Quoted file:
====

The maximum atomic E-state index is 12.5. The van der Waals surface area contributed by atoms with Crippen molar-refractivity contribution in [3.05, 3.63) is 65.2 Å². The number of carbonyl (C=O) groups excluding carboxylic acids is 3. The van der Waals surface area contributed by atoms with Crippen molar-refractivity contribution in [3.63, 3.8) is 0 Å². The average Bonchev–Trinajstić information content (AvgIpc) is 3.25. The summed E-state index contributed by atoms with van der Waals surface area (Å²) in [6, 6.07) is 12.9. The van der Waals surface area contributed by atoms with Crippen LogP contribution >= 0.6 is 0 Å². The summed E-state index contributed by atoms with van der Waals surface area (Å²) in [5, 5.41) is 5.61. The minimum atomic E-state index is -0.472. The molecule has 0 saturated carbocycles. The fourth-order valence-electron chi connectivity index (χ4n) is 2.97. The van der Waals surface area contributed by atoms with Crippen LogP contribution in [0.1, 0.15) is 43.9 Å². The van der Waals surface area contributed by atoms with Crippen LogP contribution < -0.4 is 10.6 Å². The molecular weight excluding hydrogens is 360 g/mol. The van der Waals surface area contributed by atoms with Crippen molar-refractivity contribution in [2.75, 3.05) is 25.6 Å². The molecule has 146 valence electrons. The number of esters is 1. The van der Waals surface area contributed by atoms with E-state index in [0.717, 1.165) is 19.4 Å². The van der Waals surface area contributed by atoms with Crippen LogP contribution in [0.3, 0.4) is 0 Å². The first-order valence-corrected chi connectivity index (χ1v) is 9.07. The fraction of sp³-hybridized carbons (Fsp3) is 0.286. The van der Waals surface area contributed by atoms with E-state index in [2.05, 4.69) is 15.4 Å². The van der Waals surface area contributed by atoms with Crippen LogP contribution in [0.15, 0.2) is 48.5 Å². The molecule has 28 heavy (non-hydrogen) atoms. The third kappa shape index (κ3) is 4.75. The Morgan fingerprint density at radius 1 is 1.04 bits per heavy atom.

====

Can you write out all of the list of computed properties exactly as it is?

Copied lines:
The maximum atomic E-state index is 12.5. The van der Waals surface area contributed by atoms with Crippen molar-refractivity contribution in [3.05, 3.63) is 65.2 Å². The number of carbonyl (C=O) groups excluding carboxylic acids is 3. The van der Waals surface area contributed by atoms with Crippen molar-refractivity contribution in [3.63, 3.8) is 0 Å². The average Bonchev–Trinajstić information content (AvgIpc) is 3.25. The summed E-state index contributed by atoms with van der Waals surface area (Å²) in [6, 6.07) is 12.9. The van der Waals surface area contributed by atoms with Crippen LogP contribution >= 0.6 is 0 Å². The summed E-state index contributed by atoms with van der Waals surface area (Å²) in [5, 5.41) is 5.61. The minimum atomic E-state index is -0.472. The molecule has 0 saturated carbocycles. The fourth-order valence-electron chi connectivity index (χ4n) is 2.97. The van der Waals surface area contributed by atoms with Crippen LogP contribution in [0.1, 0.15) is 43.9 Å². The van der Waals surface area contributed by atoms with Crippen LogP contribution < -0.4 is 10.6 Å². The molecular weight excluding hydrogens is 360 g/mol. The van der Waals surface area contributed by atoms with Crippen molar-refractivity contribution in [2.75, 3.05) is 25.6 Å². The molecule has 146 valence electrons. The number of esters is 1. The van der Waals surface area contributed by atoms with E-state index in [0.717, 1.165) is 19.4 Å². The van der Waals surface area contributed by atoms with Crippen LogP contribution in [0.3, 0.4) is 0 Å². The first-order valence-corrected chi connectivity index (χ1v) is 9.07. The fraction of sp³-hybridized carbons (Fsp3) is 0.286. The van der Waals surface area contributed by atoms with E-state index in [2.05, 4.69) is 15.4 Å². The van der Waals surface area contributed by atoms with Crippen LogP contribution in [0.15, 0.2) is 48.5 Å². The molecule has 28 heavy (non-hydrogen) atoms. The third kappa shape index (κ3) is 4.75. The Morgan fingerprint density at radius 1 is 1.04 bits per heavy atom.